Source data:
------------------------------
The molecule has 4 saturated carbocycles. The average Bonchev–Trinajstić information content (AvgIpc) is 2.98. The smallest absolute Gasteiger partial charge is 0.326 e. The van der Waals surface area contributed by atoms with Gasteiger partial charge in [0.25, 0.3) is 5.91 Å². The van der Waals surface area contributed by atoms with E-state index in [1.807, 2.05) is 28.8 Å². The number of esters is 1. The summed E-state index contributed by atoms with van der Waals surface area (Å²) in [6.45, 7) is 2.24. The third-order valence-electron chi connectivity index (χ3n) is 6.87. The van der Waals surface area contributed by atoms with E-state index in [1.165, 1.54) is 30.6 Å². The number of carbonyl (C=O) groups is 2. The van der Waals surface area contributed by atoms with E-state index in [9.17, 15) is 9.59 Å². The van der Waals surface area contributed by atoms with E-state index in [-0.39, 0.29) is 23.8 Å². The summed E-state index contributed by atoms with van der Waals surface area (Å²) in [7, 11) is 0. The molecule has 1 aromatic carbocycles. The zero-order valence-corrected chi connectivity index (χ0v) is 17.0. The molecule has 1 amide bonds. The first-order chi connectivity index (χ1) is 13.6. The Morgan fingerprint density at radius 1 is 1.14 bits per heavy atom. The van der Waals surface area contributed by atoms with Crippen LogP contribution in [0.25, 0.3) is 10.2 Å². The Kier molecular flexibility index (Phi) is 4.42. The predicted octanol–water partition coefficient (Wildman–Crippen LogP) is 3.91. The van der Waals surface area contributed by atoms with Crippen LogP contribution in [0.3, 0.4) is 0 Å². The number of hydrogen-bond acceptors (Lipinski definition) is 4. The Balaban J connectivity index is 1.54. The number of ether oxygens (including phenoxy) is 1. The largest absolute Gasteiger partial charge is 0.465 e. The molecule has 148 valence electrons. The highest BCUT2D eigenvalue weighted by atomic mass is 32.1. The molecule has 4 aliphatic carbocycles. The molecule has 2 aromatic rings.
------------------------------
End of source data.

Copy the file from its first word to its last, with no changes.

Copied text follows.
The molecule has 4 saturated carbocycles. The average Bonchev–Trinajstić information content (AvgIpc) is 2.98. The smallest absolute Gasteiger partial charge is 0.326 e. The van der Waals surface area contributed by atoms with Gasteiger partial charge in [0.25, 0.3) is 5.91 Å². The van der Waals surface area contributed by atoms with E-state index in [1.807, 2.05) is 28.8 Å². The number of esters is 1. The summed E-state index contributed by atoms with van der Waals surface area (Å²) in [6.45, 7) is 2.24. The third-order valence-electron chi connectivity index (χ3n) is 6.87. The van der Waals surface area contributed by atoms with E-state index in [1.165, 1.54) is 30.6 Å². The number of carbonyl (C=O) groups is 2. The van der Waals surface area contributed by atoms with E-state index in [9.17, 15) is 9.59 Å². The van der Waals surface area contributed by atoms with E-state index in [-0.39, 0.29) is 23.8 Å². The summed E-state index contributed by atoms with van der Waals surface area (Å²) in [7, 11) is 0. The molecule has 1 aromatic carbocycles. The zero-order valence-corrected chi connectivity index (χ0v) is 17.0. The molecule has 1 amide bonds. The first-order chi connectivity index (χ1) is 13.6. The Morgan fingerprint density at radius 1 is 1.14 bits per heavy atom. The van der Waals surface area contributed by atoms with Crippen LogP contribution in [0.25, 0.3) is 10.2 Å². The Kier molecular flexibility index (Phi) is 4.42. The predicted octanol–water partition coefficient (Wildman–Crippen LogP) is 3.91. The van der Waals surface area contributed by atoms with Crippen LogP contribution in [0.3, 0.4) is 0 Å². The number of hydrogen-bond acceptors (Lipinski definition) is 4. The Balaban J connectivity index is 1.54. The number of ether oxygens (including phenoxy) is 1. The largest absolute Gasteiger partial charge is 0.465 e. The molecule has 148 valence electrons. The highest BCUT2D eigenvalue weighted by atomic mass is 32.1. The molecule has 4 aliphatic carbocycles. The molecule has 2 aromatic rings.